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Dublin: 13°C Tuesday 9 August 2022

The number of homeless families in Ireland has increased by almost 300 in the past year

Over 8,000 people were recorded as homeless last month.

The number of homeless adults, dependents and families is increasing
The number of homeless adults, dependents and families is increasing
Image: Photocall Ireland

A TOTAL OF 1,429 families were recorded as homeless in one week in July – an increase of 299 compared to the same week last year – according to figures released today.

Between 24 and 30 July this year, there were 1,429 homeless families, compared to 1,130 families between 25 and 31 July last year.

2,973 dependents were recorded as homeless that week, compared to 2,348 in the same week last year.

The figures were released by the Department of Housing, Planning & Local Government, which stated that “the long term solution to the current homelessness issue is to increase the supply of homes”.

A department statement reiterated that the government’s housing plan – Rebuilding Ireland: Action Plan on Housing and Homelessness – aims to deliver 47,000 units by 2021.

Over 3,000 people exited homelessness into independent tenancies in 2016, the statement said, with over 1,800 people doing so in the first half of this year.

However, the problem is still worsening, with an increase of 1,010 people accessing emergency accommodation in the week under focus in July, compared to the same week last year.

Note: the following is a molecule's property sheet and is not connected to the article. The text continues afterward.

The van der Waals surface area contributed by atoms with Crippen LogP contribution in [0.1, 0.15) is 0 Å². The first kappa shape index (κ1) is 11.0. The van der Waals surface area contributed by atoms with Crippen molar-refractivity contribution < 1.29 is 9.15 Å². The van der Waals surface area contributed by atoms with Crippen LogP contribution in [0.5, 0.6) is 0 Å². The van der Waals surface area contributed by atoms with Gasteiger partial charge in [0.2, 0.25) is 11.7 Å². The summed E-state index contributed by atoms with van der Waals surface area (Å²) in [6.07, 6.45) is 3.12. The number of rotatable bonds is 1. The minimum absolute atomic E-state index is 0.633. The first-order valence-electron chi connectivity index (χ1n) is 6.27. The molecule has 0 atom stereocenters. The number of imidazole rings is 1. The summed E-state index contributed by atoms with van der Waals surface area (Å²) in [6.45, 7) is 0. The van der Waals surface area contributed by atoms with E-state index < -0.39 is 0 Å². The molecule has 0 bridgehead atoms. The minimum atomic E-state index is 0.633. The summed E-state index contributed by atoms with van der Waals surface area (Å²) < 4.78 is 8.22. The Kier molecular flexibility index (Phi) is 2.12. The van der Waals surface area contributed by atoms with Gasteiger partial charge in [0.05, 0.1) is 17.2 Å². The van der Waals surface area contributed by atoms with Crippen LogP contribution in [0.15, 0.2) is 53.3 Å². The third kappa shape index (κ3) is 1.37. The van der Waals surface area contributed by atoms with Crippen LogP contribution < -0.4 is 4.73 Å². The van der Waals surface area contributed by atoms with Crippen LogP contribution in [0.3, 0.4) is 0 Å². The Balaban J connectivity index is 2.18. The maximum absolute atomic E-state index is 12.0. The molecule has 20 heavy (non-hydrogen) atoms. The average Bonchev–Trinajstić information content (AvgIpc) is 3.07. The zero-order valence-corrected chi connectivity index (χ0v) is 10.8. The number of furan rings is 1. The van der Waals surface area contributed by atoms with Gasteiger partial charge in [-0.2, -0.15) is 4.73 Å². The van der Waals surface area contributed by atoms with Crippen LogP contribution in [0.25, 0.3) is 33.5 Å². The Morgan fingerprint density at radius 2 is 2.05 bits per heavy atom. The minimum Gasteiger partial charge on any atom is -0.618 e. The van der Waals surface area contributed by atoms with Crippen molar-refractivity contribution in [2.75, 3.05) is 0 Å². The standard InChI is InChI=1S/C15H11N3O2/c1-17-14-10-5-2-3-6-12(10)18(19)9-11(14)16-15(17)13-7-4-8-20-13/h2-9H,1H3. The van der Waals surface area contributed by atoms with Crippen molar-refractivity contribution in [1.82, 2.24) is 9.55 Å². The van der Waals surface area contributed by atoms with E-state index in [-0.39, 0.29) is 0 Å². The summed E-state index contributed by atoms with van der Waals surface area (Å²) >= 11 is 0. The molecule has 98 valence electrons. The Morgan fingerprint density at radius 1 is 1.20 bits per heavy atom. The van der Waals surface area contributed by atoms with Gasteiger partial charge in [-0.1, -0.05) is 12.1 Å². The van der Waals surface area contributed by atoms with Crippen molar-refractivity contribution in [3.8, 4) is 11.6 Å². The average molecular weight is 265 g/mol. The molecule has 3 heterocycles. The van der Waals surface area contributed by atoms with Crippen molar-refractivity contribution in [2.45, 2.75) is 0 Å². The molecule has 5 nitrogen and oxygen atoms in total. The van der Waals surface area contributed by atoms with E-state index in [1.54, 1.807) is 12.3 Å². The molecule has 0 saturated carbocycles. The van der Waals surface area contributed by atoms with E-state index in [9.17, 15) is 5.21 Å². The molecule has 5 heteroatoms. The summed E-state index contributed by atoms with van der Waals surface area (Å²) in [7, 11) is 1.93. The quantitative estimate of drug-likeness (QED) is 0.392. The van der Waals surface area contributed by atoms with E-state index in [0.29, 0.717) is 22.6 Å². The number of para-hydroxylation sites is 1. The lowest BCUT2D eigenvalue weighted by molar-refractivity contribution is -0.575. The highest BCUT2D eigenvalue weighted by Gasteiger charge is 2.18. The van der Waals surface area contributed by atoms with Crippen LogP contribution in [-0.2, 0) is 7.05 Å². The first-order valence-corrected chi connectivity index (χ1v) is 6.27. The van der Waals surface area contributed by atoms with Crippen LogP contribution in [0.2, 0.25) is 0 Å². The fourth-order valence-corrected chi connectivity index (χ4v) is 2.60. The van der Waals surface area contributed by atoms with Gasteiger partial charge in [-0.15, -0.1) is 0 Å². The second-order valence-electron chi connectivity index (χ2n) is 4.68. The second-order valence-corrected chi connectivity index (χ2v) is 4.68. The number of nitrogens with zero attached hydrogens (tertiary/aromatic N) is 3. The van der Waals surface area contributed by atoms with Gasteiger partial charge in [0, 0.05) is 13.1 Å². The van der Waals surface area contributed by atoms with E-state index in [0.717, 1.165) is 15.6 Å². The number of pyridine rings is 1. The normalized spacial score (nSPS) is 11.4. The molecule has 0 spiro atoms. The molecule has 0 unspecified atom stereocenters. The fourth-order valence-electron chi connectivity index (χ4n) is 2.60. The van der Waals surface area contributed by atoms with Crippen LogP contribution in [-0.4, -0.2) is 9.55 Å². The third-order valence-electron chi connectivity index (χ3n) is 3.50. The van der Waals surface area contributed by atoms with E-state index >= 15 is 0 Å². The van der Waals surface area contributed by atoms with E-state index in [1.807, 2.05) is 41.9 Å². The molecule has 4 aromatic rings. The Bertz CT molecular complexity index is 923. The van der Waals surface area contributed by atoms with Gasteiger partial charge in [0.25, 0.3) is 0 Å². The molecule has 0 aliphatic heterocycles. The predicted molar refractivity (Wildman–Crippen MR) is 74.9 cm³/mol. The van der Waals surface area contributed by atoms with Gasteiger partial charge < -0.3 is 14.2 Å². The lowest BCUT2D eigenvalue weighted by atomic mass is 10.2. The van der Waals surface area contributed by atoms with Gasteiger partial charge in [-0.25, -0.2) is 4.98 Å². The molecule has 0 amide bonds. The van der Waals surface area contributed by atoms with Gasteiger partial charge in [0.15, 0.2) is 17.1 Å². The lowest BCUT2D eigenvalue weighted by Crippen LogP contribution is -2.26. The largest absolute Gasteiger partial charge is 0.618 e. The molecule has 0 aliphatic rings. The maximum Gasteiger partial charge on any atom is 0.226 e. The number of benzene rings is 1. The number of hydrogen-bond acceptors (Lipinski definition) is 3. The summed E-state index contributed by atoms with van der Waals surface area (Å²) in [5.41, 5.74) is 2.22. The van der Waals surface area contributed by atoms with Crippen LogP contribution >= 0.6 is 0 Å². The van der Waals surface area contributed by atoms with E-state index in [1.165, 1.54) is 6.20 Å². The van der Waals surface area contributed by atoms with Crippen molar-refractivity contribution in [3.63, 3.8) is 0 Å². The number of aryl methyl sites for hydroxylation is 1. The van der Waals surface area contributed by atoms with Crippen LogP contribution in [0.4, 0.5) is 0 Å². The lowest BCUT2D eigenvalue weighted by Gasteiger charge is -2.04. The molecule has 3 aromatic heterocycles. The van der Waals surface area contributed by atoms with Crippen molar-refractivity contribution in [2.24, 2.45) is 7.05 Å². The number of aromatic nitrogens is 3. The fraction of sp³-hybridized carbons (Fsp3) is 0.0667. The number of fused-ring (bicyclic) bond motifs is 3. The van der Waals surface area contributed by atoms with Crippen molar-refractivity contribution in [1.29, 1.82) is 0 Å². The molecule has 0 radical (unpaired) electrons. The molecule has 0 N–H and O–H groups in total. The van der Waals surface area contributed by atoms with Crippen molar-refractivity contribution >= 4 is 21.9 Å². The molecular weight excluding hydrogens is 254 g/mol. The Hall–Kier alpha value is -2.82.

Focus Ireland said that the “dreadful” figures showed the Rebuilding Ireland strategy was failing to deal with the crisis.

Focus Ireland Advocacy Director Mike Allen said:

The time has now come for the Government to take the decisions it has shied away from for several years. This includes actively building social housing, taxing those who hoard building land and protecting the rights of tenants facing eviction.

5,187 homeless adults accessed emergency accommodation during the week in July detailed in the department’s figures, with 3,528 of these in Dublin. In total 8,160 people, including dependents, were recorded as homeless.


There has been a renewed focus on the homelessness crisis in recent days after three homeless people died last week.

Housing Minister Eoghan Murphy told RTÉ last week that the deaths were tragedies for the families involved.

He said:

Some people have difficulties in their lives that require our assistance and our support, beyond simple shelter or housing needs. Sometimes, no matter what we do, it won’t be enough. But people shouldn’t be dying on the streets. People deserve more dignity than that.

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This week it was revealed that Depaul Ireland, which runs homelessness services in Northern Ireland and the Republic, saw 18 children born into its services last year.

Depaul report Homelessness charity Depaul saw 18 children born into its services last year Source: Photocall Ireland

An emergency housing summit, which will take place tomorrow, will examine solutions to the crisis. It will be held in the Custom House in Dublin. Senior officials and county council heads will explore measures to help families and individuals living in emergency accommodation.

“The unprecedented level of homelessness that we are witnessing is totally unacceptable,” Murphy said, announcing the summit.

Sinn Féin’s housing spokesperson, Eoin Ó Broin, described the new figures as “disappointing and a reflection of this government’s ongoing failure to get to grips with the housing crisis”.

In the longer term the government needs to build more social and affordable homes. It has been told countless times by housing NGOs, commentators and academics that this is the only long term solution to this growing problem.

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